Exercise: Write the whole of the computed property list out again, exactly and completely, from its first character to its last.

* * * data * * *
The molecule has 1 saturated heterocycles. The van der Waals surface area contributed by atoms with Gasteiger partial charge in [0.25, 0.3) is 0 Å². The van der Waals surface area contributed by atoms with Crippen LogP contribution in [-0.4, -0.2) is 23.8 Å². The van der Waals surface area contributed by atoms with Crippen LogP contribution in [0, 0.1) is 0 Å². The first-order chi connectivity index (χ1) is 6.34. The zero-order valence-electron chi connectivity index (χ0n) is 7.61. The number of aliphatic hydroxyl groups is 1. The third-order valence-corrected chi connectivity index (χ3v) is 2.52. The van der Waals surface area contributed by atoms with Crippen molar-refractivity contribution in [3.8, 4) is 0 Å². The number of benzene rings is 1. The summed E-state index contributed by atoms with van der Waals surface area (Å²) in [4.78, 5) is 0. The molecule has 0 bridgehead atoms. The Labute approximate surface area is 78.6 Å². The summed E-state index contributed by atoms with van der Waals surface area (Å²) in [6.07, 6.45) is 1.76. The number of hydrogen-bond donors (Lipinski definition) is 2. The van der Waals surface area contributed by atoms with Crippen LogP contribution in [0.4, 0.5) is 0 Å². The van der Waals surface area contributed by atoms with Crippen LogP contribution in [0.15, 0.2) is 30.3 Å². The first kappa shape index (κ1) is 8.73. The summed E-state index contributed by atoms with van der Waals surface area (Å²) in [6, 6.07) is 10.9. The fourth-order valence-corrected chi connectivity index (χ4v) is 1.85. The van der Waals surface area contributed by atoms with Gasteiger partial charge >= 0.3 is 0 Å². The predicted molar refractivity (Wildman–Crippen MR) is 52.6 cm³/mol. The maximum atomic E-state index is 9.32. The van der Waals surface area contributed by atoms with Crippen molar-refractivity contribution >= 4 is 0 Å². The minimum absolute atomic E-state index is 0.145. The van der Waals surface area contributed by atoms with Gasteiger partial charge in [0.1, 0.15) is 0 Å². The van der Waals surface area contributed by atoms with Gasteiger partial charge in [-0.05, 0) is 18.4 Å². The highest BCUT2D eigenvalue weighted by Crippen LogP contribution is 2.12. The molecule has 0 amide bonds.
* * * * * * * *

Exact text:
The molecule has 1 saturated heterocycles. The van der Waals surface area contributed by atoms with Gasteiger partial charge in [0.25, 0.3) is 0 Å². The van der Waals surface area contributed by atoms with Crippen LogP contribution in [-0.4, -0.2) is 23.8 Å². The van der Waals surface area contributed by atoms with Crippen LogP contribution in [0, 0.1) is 0 Å². The first-order chi connectivity index (χ1) is 6.34. The zero-order valence-electron chi connectivity index (χ0n) is 7.61. The number of aliphatic hydroxyl groups is 1. The third-order valence-corrected chi connectivity index (χ3v) is 2.52. The van der Waals surface area contributed by atoms with Crippen molar-refractivity contribution in [3.8, 4) is 0 Å². The number of benzene rings is 1. The summed E-state index contributed by atoms with van der Waals surface area (Å²) in [4.78, 5) is 0. The molecule has 0 bridgehead atoms. The Labute approximate surface area is 78.6 Å². The summed E-state index contributed by atoms with van der Waals surface area (Å²) in [6.07, 6.45) is 1.76. The number of hydrogen-bond donors (Lipinski definition) is 2. The van der Waals surface area contributed by atoms with Crippen LogP contribution in [0.4, 0.5) is 0 Å². The van der Waals surface area contributed by atoms with Crippen LogP contribution in [0.15, 0.2) is 30.3 Å². The first kappa shape index (κ1) is 8.73. The summed E-state index contributed by atoms with van der Waals surface area (Å²) in [6, 6.07) is 10.9. The fourth-order valence-corrected chi connectivity index (χ4v) is 1.85. The van der Waals surface area contributed by atoms with Gasteiger partial charge >= 0.3 is 0 Å². The predicted molar refractivity (Wildman–Crippen MR) is 52.6 cm³/mol. The maximum atomic E-state index is 9.32. The van der Waals surface area contributed by atoms with Crippen molar-refractivity contribution >= 4 is 0 Å². The minimum absolute atomic E-state index is 0.145. The van der Waals surface area contributed by atoms with Gasteiger partial charge in [0.1, 0.15) is 0 Å². The van der Waals surface area contributed by atoms with Gasteiger partial charge in [-0.05, 0) is 18.4 Å². The highest BCUT2D eigenvalue weighted by Crippen LogP contribution is 2.12. The molecule has 0 amide bonds.